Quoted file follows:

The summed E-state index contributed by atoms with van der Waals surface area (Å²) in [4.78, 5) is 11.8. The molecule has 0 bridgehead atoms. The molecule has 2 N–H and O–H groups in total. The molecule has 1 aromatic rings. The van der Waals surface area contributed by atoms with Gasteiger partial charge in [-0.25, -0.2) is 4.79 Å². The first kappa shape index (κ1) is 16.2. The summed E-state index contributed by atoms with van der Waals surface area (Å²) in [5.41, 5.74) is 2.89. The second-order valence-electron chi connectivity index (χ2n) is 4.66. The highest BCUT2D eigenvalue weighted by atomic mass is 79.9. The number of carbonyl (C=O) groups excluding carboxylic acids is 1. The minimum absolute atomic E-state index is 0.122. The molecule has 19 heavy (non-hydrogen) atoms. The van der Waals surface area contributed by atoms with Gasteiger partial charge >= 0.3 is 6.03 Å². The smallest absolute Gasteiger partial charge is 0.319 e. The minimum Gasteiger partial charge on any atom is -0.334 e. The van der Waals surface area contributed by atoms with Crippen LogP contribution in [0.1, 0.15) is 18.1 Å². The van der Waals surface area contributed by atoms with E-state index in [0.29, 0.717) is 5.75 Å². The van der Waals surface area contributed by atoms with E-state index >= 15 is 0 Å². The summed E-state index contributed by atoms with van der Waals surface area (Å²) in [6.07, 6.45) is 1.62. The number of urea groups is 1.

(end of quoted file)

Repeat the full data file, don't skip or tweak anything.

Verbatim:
The summed E-state index contributed by atoms with van der Waals surface area (Å²) in [4.78, 5) is 11.8. The molecule has 0 bridgehead atoms. The molecule has 2 N–H and O–H groups in total. The molecule has 1 aromatic rings. The van der Waals surface area contributed by atoms with Gasteiger partial charge in [-0.25, -0.2) is 4.79 Å². The first kappa shape index (κ1) is 16.2. The summed E-state index contributed by atoms with van der Waals surface area (Å²) in [5.41, 5.74) is 2.89. The second-order valence-electron chi connectivity index (χ2n) is 4.66. The highest BCUT2D eigenvalue weighted by atomic mass is 79.9. The number of carbonyl (C=O) groups excluding carboxylic acids is 1. The minimum absolute atomic E-state index is 0.122. The molecule has 19 heavy (non-hydrogen) atoms. The van der Waals surface area contributed by atoms with Gasteiger partial charge >= 0.3 is 6.03 Å². The smallest absolute Gasteiger partial charge is 0.319 e. The minimum Gasteiger partial charge on any atom is -0.334 e. The van der Waals surface area contributed by atoms with Crippen LogP contribution in [0.1, 0.15) is 18.1 Å². The van der Waals surface area contributed by atoms with E-state index in [0.29, 0.717) is 5.75 Å². The van der Waals surface area contributed by atoms with E-state index >= 15 is 0 Å². The summed E-state index contributed by atoms with van der Waals surface area (Å²) in [6.07, 6.45) is 1.62. The number of urea groups is 1.